Brian Naylor ‘hommage’

My Brian Naylor obituary translated into a French ‘hommage’:

Au nombre des 108 morts confirmés ce matin se trouve Brian Naylor, qui a lu les informations de Channel Nine pendant 20 ans à partir de 1978, dans les années où les informations de cette chaîne dominaient les taux d’audience. Quasiment tous ceux qui vivaient à Melbourne à cette époque recevaient leur ration d’informations de Naylor, qui possédait le comportement sobre, sensé et fiable que nous préférons chez les présentateurs, mais il savait aussi traiter les histoires émouvantes ou inattendues avec lesquelles Nine aimait souvent conclure.

Il terminait chaque émission par «Je vous souhaite de bonnes nouvelles, et bonne nuit». C’est tellement triste que sa vie ait pris fin en participant à une actualité aussi affreuse pour autant de monde.

Google Translate doesn’t get it quite right turning it back into English, but not a bad instant effort:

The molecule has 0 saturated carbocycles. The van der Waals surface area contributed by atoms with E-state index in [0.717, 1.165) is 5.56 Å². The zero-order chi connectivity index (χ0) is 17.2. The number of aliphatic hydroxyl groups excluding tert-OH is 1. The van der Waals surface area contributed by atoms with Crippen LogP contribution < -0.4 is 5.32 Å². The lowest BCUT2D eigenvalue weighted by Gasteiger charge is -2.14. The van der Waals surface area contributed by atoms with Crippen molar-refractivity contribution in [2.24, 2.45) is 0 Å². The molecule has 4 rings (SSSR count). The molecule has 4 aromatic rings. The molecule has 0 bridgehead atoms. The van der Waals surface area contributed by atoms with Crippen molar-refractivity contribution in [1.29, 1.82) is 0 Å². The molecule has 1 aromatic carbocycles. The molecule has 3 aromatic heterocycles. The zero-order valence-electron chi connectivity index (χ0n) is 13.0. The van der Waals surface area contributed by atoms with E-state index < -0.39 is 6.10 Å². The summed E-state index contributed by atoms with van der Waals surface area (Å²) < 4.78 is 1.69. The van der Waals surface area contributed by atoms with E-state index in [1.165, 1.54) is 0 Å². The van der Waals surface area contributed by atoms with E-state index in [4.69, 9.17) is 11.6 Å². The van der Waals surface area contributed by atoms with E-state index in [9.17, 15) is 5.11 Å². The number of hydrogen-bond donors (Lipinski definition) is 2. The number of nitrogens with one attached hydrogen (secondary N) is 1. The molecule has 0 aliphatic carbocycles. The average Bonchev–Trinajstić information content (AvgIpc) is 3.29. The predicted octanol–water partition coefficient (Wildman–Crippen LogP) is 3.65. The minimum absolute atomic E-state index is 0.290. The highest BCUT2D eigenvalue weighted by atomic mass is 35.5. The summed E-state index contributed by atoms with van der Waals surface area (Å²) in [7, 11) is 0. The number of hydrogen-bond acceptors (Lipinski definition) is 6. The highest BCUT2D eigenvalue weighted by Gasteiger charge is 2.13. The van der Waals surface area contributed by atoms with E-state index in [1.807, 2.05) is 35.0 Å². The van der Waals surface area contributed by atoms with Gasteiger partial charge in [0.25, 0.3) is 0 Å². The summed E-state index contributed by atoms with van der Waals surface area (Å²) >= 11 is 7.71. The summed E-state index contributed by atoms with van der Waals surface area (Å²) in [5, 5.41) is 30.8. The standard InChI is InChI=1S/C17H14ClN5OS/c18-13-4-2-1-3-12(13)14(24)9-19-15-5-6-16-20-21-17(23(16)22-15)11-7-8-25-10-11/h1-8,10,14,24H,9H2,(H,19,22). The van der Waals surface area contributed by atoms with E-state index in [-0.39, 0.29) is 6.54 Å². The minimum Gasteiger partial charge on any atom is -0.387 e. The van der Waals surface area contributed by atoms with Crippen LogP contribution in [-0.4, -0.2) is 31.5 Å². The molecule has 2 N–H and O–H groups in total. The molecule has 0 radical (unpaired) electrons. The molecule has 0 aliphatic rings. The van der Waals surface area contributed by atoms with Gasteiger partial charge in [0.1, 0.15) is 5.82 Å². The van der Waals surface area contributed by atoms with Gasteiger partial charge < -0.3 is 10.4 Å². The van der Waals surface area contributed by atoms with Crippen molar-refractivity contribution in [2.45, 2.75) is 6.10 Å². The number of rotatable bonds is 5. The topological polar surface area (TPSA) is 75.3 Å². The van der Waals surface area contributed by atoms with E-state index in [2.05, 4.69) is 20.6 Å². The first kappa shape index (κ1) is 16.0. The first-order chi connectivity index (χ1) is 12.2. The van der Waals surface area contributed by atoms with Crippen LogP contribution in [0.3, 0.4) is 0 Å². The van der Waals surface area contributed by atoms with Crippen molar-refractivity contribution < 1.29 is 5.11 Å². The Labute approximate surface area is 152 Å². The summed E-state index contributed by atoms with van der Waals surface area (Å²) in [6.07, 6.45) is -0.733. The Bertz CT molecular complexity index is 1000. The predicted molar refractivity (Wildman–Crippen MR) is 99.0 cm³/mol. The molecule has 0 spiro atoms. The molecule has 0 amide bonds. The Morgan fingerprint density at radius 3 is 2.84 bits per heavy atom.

Among the 108 confirmed dead this morning is Brian Naylor, who has read the information on Channel Nine for 20 years from 1978, in years where the information in this chain dominated the ratings. Almost everyone who lived in Melbourne at that time received their ration information Naylor, who had behavior sober, sensible and reliable as we prefer to presenters, but he knew also address unexpected or stories with which often loved Nine conclude.

He ended each show with “I wish you good news, and good night.” It’s so sad that his life ended in participating in an event as terrible for so many people.

2 Responses to “Brian Naylor ‘hommage’

  • 1
    Peter Whiteford
    February 13th, 2009 08:07

    Well the first sentence and the last two sentences are OK, but things went seriously wrong with ” received their ration information Naylor, who had behavior sober, sensible and reliable as we prefer to presenters, but he knew also address unexpected or stories with which often loved Nine conclude.”

  • 2
    Dave Bath
    February 13th, 2009 18:38

    The best “machine translation” story I know of is apparently English to Russian and back. “The spirit is willing but the flesh is weak” turned into “The vodka is good but the meat is rotten”.